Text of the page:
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Ever since audio got to be recorded, the idea of recording music and listening at any moment became something extremely interesting, not to mention, difficult, and nowadays it requires a lot of time and dedication to be able to produce music in order to be reproduced in the best way possible, maintaining a clean and crystal clear sound.

Producers have to work with the artist as if they were partners, or part of the same band. Nile Rodgers a very well-known producer says:

Almost all the producers I know and dig, like Quincy Jones or Brian Eno, are really musicians first. I’m a composer, an orchestrator, an arranger and a musician first. I know how to write and rewrite songs, and the genius is really in the rewriting. You don’t hear the first or second or sometimes only fiftieth thing we producers do, you hear the final one. That’s the gift of really great producers: they’re terrific writers or rewriters.

But what do they actually do?


Music production is all about cleaning the sound and rearranging the music, this means that every instrument can be distinguished from the others, equalization is done correctly, the tempo is perfect and at the same time, recording and producing can be a great moment to reevaluate the song, and considering adding or taking something away in order to get a more accurate version of the idea. The producer also works as a reality check in some occasions due to the fact that sometimes, the composer’s idea does not sound that clear in reality, and some changes have to be made.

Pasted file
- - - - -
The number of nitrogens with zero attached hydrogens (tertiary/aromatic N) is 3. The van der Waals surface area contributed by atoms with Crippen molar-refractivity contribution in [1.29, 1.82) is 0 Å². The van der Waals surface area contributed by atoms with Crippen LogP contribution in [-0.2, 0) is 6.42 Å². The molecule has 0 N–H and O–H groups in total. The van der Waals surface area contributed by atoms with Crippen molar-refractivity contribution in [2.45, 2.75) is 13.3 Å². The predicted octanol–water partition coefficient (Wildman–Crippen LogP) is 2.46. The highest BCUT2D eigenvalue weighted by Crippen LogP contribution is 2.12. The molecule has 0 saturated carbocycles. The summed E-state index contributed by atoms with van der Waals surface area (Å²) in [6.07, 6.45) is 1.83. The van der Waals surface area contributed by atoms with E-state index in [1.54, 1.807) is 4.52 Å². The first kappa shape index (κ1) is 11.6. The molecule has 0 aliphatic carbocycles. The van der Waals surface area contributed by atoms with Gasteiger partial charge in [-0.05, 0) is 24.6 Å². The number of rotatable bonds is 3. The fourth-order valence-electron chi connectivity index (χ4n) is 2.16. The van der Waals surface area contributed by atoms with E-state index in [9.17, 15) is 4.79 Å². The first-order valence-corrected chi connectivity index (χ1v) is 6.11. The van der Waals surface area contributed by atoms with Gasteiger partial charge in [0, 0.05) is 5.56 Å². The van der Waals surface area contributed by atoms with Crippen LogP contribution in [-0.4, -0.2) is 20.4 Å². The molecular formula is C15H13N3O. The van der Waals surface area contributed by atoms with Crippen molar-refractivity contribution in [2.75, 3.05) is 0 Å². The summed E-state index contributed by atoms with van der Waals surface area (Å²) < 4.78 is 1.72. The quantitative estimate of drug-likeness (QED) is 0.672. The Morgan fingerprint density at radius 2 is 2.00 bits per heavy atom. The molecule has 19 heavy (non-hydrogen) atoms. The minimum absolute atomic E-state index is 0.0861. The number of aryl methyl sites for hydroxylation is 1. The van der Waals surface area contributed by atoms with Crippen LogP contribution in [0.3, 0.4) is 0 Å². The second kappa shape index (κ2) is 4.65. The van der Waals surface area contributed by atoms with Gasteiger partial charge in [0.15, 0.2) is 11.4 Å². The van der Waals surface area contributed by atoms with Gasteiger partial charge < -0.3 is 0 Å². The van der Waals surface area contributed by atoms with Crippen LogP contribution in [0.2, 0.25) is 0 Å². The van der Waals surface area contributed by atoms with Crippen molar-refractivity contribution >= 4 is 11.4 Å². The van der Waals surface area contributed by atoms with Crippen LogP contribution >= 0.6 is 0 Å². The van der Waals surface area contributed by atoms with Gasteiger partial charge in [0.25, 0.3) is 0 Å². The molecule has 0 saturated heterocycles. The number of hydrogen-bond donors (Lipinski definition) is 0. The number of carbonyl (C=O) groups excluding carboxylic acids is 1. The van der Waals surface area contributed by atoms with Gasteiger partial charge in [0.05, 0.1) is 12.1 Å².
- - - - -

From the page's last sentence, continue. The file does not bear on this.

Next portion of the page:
This process has also changed over the years as many other areas of music.

Digital offers unlimited editing and tracks, and has very affordable storage.  Compatibility with other studios is easy.

Analog has limited editing and only 24-tracks.  However, analog offers exceptional sound quality.

Digital Production

Dave Grohl said on the “Sound City” documentary: ““Nowadays, it’s almost easier for young bands,”

“You can record an album in in your living room for free and with the click of a button you can distribute it to the entire world. If you’re really good, you can go out and play a gig and let everyone know you’re coming. You have to get outside of the conventional processes we used to use, you know, like radio or records or any of that crap. Ultimately, if at the end of the day, if you’re really f**** good at what you do and you go out and play for other people and they see that you’re really f**** good, that’s how it starts. But don’t expect to be Justin Bieber.

Dave’s point is very true, nowadays the internet, computers, and digital studios, it’s very easy to start a music project, the only issue with this, is that the competition is bigger than ever. The first part of this new way of producing music is composing something, then record it the best way you can with what you have, then you do the work of a producer by polishing and making every sound work as it should; if you get all of that right you may still not get any kind of recognition due to the lack of social media presence. Still making music in the comfort of your room will never be as good as recording in a studio with a producer.

Whether you want to be a producer or not, it’s always good for a musician to familiarize with how this process works, and if interested enough go as far as to produce some music, to learn and have the experience, there is no doubt this will make you a better musician.